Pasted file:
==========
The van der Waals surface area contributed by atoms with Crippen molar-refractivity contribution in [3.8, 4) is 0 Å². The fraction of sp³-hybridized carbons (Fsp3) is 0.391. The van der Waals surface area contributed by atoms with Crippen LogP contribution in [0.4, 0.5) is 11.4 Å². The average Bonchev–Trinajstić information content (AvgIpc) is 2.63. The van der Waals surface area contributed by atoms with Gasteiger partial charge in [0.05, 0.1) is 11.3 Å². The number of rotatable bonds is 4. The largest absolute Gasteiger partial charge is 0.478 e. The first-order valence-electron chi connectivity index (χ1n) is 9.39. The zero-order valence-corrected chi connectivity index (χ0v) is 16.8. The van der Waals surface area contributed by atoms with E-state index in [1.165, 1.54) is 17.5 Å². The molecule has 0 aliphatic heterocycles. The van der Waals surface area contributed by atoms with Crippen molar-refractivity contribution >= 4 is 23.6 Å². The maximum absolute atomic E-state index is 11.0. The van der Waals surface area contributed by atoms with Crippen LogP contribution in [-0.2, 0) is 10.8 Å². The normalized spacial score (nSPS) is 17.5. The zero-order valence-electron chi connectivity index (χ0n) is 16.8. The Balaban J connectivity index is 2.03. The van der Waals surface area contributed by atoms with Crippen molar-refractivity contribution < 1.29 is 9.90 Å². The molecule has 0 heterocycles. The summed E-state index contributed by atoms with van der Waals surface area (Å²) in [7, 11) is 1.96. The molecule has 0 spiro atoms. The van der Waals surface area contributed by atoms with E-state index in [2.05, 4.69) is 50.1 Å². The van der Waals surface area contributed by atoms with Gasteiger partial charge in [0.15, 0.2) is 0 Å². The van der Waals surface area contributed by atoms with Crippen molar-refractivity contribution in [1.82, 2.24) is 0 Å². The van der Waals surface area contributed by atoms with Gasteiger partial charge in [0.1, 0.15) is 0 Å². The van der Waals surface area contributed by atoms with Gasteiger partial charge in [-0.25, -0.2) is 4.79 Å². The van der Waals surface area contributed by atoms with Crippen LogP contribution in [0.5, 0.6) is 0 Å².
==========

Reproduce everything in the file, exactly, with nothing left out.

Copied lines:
The van der Waals surface area contributed by atoms with Crippen molar-refractivity contribution in [3.8, 4) is 0 Å². The fraction of sp³-hybridized carbons (Fsp3) is 0.391. The van der Waals surface area contributed by atoms with Crippen LogP contribution in [0.4, 0.5) is 11.4 Å². The average Bonchev–Trinajstić information content (AvgIpc) is 2.63. The van der Waals surface area contributed by atoms with Gasteiger partial charge in [0.05, 0.1) is 11.3 Å². The number of rotatable bonds is 4. The largest absolute Gasteiger partial charge is 0.478 e. The first-order valence-electron chi connectivity index (χ1n) is 9.39. The zero-order valence-corrected chi connectivity index (χ0v) is 16.8. The van der Waals surface area contributed by atoms with E-state index in [1.165, 1.54) is 17.5 Å². The molecule has 0 aliphatic heterocycles. The van der Waals surface area contributed by atoms with Crippen molar-refractivity contribution >= 4 is 23.6 Å². The maximum absolute atomic E-state index is 11.0. The van der Waals surface area contributed by atoms with Crippen LogP contribution in [-0.2, 0) is 10.8 Å². The normalized spacial score (nSPS) is 17.5. The zero-order valence-electron chi connectivity index (χ0n) is 16.8. The Balaban J connectivity index is 2.03. The van der Waals surface area contributed by atoms with Crippen molar-refractivity contribution < 1.29 is 9.90 Å². The molecule has 0 heterocycles. The summed E-state index contributed by atoms with van der Waals surface area (Å²) in [7, 11) is 1.96. The molecule has 0 spiro atoms. The van der Waals surface area contributed by atoms with E-state index in [2.05, 4.69) is 50.1 Å². The van der Waals surface area contributed by atoms with Gasteiger partial charge in [0.15, 0.2) is 0 Å². The van der Waals surface area contributed by atoms with Crippen molar-refractivity contribution in [1.82, 2.24) is 0 Å². The van der Waals surface area contributed by atoms with Gasteiger partial charge in [0.1, 0.15) is 0 Å². The van der Waals surface area contributed by atoms with Gasteiger partial charge in [-0.25, -0.2) is 4.79 Å². The van der Waals surface area contributed by atoms with Crippen LogP contribution in [0.5, 0.6) is 0 Å².